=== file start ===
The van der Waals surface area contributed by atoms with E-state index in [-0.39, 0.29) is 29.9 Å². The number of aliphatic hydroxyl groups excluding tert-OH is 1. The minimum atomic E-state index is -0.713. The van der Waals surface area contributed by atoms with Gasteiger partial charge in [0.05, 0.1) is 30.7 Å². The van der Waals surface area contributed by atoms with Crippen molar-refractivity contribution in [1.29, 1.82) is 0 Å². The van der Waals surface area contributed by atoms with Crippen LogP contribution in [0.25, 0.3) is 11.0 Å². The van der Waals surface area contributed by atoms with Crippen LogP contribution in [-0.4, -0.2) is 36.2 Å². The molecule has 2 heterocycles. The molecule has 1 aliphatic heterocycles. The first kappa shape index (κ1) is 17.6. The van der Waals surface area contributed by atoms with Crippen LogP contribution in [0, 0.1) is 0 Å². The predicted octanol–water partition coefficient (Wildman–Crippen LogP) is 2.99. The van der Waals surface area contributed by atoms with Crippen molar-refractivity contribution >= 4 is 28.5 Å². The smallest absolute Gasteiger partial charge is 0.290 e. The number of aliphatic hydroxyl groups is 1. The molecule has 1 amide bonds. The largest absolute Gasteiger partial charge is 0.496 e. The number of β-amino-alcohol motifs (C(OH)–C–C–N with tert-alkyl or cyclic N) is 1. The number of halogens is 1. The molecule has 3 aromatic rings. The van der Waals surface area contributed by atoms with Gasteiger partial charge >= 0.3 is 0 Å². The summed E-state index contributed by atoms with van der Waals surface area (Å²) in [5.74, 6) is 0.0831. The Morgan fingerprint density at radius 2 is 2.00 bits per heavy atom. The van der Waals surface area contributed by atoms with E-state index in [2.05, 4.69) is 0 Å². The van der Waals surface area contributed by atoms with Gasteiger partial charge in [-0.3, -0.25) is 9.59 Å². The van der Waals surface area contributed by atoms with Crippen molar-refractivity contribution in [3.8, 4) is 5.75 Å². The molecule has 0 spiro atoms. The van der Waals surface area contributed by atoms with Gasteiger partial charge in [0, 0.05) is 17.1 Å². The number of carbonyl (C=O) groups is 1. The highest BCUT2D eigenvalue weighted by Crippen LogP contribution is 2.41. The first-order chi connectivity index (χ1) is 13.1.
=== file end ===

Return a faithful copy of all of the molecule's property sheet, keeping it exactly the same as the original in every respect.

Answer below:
The van der Waals surface area contributed by atoms with E-state index in [-0.39, 0.29) is 29.9 Å². The number of aliphatic hydroxyl groups excluding tert-OH is 1. The minimum atomic E-state index is -0.713. The van der Waals surface area contributed by atoms with Gasteiger partial charge in [0.05, 0.1) is 30.7 Å². The van der Waals surface area contributed by atoms with Crippen molar-refractivity contribution in [1.29, 1.82) is 0 Å². The van der Waals surface area contributed by atoms with Crippen LogP contribution in [0.25, 0.3) is 11.0 Å². The van der Waals surface area contributed by atoms with Crippen LogP contribution in [-0.4, -0.2) is 36.2 Å². The molecule has 2 heterocycles. The molecule has 1 aliphatic heterocycles. The first kappa shape index (κ1) is 17.6. The van der Waals surface area contributed by atoms with Crippen LogP contribution in [0, 0.1) is 0 Å². The predicted octanol–water partition coefficient (Wildman–Crippen LogP) is 2.99. The van der Waals surface area contributed by atoms with Crippen molar-refractivity contribution >= 4 is 28.5 Å². The smallest absolute Gasteiger partial charge is 0.290 e. The number of aliphatic hydroxyl groups is 1. The molecule has 1 amide bonds. The largest absolute Gasteiger partial charge is 0.496 e. The number of β-amino-alcohol motifs (C(OH)–C–C–N with tert-alkyl or cyclic N) is 1. The number of halogens is 1. The molecule has 3 aromatic rings. The van der Waals surface area contributed by atoms with Gasteiger partial charge >= 0.3 is 0 Å². The summed E-state index contributed by atoms with van der Waals surface area (Å²) in [5.74, 6) is 0.0831. The Morgan fingerprint density at radius 2 is 2.00 bits per heavy atom. The van der Waals surface area contributed by atoms with E-state index in [2.05, 4.69) is 0 Å². The van der Waals surface area contributed by atoms with Gasteiger partial charge in [-0.3, -0.25) is 9.59 Å². The van der Waals surface area contributed by atoms with Crippen molar-refractivity contribution in [3.8, 4) is 5.75 Å². The molecule has 0 spiro atoms. The van der Waals surface area contributed by atoms with Gasteiger partial charge in [0, 0.05) is 17.1 Å². The number of carbonyl (C=O) groups is 1. The highest BCUT2D eigenvalue weighted by Crippen LogP contribution is 2.41. The first-order chi connectivity index (χ1) is 13.1.